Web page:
by Rebecca Yarros
read by Rebecca Soler
with Teddy Hamilton
Recorded Books, 2023. 20 hours, 43 minutes.
Review written August 13, 2023, from a library eaudiobook.
Wow. Fourth Wing is a grittier, tougher, sexier adult version of a young person attending a school for wizards — or in this case, dragonriders. With all the danger (students constantly dying) and action, the book pulls you in and doesn’t stop. I found myself thinking about the book when I wasn’t listening to it.
It begins with Violet’s older sister Mira protesting to their mother that Violet’s going to die. Violet always planned to go into the scribe quadrant like their father when she got to be twenty and it was her turn to make a choice.
But her father has recently died and her mother, the general in charge of the war college, says that their family were always dragon riders, and she’ll drag Violet out of the scribe quadrant if she tries to go there. But everybody, including Violet, seems convinced that she’ll die. After all, she’s got Ehler-Danlos syndrome, which naturally doesn’t have that name, but she’s got weak joints and brittle bones that often go out of joint. And never mind that the very first day, she has to cross a parapet in the rain — recruits typically fall to their deaths before they even get a chance at the dragons.
Mira warns Violet to look to her lifelong friend Dane Atos for help, a second-year squad leader. And to watch out for Xaden Rierson, the son of the man who led a rebellion six years ago. Their mother oversaw the execution of his father, but that father was responsible for the death of their beloved brother Brennan. So of course they can be expected to hate each other. At a place where students are known to kill one another. With that warning, there’s no surprise the conflict that’s going to be in Violet’s heart, but I like how the author gets us there, showing rather than telling us why attraction happens or doesn’t happen.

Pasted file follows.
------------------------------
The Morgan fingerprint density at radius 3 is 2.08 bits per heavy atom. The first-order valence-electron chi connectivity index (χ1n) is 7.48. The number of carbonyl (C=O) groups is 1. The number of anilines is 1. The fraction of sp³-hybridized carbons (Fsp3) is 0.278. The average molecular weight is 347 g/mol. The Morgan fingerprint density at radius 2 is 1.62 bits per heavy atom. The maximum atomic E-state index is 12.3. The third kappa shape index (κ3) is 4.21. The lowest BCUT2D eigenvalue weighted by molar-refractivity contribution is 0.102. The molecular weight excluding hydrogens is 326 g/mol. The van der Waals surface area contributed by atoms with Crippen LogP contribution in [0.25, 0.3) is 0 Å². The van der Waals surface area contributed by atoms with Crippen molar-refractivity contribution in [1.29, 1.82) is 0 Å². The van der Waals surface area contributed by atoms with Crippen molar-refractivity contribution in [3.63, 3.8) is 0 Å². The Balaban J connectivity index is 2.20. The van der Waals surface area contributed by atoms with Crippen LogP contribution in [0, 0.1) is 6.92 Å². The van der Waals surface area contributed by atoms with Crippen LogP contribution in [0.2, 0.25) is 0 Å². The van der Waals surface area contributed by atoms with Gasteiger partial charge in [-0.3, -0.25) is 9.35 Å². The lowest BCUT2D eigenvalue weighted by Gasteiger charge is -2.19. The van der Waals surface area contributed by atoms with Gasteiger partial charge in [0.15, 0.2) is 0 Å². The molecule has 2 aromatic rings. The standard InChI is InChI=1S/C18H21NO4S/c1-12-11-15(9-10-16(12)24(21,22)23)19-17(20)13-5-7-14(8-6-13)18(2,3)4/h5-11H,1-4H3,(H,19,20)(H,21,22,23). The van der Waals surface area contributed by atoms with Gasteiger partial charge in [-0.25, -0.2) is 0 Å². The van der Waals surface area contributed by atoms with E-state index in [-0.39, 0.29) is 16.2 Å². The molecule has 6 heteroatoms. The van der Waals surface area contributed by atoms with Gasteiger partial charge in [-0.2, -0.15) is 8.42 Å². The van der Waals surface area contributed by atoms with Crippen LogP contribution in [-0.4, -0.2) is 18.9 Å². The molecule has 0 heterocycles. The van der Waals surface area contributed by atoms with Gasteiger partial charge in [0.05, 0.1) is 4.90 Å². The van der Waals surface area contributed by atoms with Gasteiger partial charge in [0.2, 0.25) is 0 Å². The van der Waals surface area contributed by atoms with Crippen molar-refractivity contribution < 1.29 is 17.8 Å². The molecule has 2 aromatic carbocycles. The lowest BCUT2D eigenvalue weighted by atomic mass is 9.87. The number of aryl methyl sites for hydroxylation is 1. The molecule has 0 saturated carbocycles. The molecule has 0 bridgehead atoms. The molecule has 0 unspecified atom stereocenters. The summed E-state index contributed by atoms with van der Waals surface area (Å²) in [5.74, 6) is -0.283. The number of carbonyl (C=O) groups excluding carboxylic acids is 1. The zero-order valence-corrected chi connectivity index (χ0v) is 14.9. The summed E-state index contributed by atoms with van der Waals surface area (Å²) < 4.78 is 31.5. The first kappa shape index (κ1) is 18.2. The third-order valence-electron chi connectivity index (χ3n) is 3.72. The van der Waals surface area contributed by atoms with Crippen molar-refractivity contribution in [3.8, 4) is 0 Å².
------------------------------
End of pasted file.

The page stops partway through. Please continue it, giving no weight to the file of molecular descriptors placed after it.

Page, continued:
Once Violet crosses the parapet, there are still many ways to die. Challenges with other cadets. Difficult training maneuvers. And it all builds toward the Threshing, when candidates may or may not bond with a dragon and then learn to wield their dragon’s magic in their own particular signet.
The world-building all develops naturally along with the action, and the author gets us completely wrapped up in it. There’s a warning at the front about violence and about sexual activity portrayed on the page. And, yes, it’s awfully messed up to have an academy to train dragon riders where a large percentage of the candidates die. Also, the sexy scenes don’t happen until two-thirds of the way through the book, but when they do, well, furniture breaks. Yes, that part is long, vivid, and over-the-top. You won’t necessarily want to listen to this with anyone else in the room.
And — I won’t say what happens, but I love it when books have an ending that makes me shout out loud with a surprising and perfect twist. The only bad part about it is that I have to wait until the next book is published to find out what happens next. (But good news! I see that Book Two is coming out in November.)
This is an amazing book. I love it that a short girl with physical limitations uses her cleverness to become a dragonrider. (Hey, I’m not giving anything away. It would be a short book if she didn’t make it.) The characters are complex (even if you can see where the romance is going), the world-building is intricate, and the dragons are just plain cool.
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Disclaimer: I am a professional librarian, but the views expressed are solely my own, and in no way represent the official views of my employer or of any committee or group of which I am part.
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